A study published this week in Science found that some Fraser River sockeye are more likely to survive climate change than others.
UBC researchers studied eight populations of adult Fraser River sockeye and found that populations with the most difficult migrations were more athletic, displaying superior swimming ability and specialized heart adaptations. They also found that the optimal water temperature for a population, or temperature where the fish performed the best, matched the historical river temperatures encountered by each population on its migration routes.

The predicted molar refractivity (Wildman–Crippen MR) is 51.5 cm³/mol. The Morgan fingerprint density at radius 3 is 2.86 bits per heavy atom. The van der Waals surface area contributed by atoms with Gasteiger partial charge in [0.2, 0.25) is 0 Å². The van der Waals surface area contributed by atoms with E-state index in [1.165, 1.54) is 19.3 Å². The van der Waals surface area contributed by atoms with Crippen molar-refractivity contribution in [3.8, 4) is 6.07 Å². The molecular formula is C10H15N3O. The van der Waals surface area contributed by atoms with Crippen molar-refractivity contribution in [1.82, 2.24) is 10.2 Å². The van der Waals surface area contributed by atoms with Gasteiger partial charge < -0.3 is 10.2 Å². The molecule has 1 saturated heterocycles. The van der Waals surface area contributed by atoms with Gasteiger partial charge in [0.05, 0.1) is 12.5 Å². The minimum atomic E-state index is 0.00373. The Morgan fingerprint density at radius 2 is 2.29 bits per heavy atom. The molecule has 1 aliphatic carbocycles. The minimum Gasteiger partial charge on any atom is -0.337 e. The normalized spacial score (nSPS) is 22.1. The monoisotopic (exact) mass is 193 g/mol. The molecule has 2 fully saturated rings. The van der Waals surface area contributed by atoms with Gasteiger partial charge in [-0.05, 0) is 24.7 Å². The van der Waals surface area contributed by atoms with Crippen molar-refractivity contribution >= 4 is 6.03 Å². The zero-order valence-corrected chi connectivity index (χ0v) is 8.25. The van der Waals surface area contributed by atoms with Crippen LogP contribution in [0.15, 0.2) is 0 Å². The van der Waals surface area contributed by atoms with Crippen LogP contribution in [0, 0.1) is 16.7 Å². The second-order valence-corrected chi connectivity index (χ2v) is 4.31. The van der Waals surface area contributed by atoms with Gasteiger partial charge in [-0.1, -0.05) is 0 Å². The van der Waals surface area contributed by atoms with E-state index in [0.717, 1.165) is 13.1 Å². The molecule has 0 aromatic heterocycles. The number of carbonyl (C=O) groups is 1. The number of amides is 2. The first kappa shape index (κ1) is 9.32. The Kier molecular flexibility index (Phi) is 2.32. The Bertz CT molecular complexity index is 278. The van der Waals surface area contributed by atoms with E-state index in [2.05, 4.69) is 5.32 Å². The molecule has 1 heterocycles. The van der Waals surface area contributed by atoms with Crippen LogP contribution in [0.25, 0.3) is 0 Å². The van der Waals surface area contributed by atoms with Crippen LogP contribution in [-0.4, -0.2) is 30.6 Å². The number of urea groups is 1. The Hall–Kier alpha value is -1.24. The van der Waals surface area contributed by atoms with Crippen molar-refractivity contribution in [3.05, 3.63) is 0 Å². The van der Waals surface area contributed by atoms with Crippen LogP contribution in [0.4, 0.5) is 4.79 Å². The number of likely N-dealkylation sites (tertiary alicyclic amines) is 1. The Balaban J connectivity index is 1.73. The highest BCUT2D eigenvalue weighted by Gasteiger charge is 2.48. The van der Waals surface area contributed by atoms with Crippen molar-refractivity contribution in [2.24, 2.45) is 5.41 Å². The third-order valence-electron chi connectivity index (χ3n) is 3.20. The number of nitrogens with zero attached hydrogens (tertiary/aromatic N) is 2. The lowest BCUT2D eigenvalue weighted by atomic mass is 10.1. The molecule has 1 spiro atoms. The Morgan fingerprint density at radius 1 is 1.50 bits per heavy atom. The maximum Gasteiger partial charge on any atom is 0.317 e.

“This is the first large-scale study on wild fish to show how different populations of the same species have adapted to such specific migration conditions,” says Erika Eliason, a PhD candidate in the Department of Zoology at UBC and lead author of the study. “As climate change alters the conditions of the Fraser River watershed, our concern is that some populations may not be able to adapt to these changes quickly enough to survive.” [read full article]